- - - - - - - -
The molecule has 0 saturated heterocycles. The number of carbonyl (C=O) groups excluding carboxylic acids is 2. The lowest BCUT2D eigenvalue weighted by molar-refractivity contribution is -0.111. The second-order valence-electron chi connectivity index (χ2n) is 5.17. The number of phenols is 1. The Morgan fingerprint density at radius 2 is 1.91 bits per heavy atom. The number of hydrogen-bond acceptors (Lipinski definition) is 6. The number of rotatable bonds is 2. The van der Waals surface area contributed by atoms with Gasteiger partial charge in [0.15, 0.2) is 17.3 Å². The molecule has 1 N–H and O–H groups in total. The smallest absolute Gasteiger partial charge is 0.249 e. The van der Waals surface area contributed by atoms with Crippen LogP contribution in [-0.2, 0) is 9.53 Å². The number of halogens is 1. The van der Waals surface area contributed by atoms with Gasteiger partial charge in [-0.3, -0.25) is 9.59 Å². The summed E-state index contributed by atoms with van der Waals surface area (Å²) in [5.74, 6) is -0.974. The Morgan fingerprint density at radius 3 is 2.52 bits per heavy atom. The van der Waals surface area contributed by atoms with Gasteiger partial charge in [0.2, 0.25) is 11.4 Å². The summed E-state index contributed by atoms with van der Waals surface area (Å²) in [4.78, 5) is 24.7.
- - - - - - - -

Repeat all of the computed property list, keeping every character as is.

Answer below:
The molecule has 0 saturated heterocycles. The number of carbonyl (C=O) groups excluding carboxylic acids is 2. The lowest BCUT2D eigenvalue weighted by molar-refractivity contribution is -0.111. The second-order valence-electron chi connectivity index (χ2n) is 5.17. The number of phenols is 1. The Morgan fingerprint density at radius 2 is 1.91 bits per heavy atom. The number of hydrogen-bond acceptors (Lipinski definition) is 6. The number of rotatable bonds is 2. The van der Waals surface area contributed by atoms with Gasteiger partial charge in [0.15, 0.2) is 17.3 Å². The molecule has 1 N–H and O–H groups in total. The smallest absolute Gasteiger partial charge is 0.249 e. The van der Waals surface area contributed by atoms with Crippen LogP contribution in [-0.2, 0) is 9.53 Å². The number of halogens is 1. The van der Waals surface area contributed by atoms with Gasteiger partial charge in [-0.3, -0.25) is 9.59 Å². The summed E-state index contributed by atoms with van der Waals surface area (Å²) in [5.74, 6) is -0.974. The Morgan fingerprint density at radius 3 is 2.52 bits per heavy atom. The van der Waals surface area contributed by atoms with Gasteiger partial charge in [0.2, 0.25) is 11.4 Å². The summed E-state index contributed by atoms with van der Waals surface area (Å²) in [4.78, 5) is 24.7.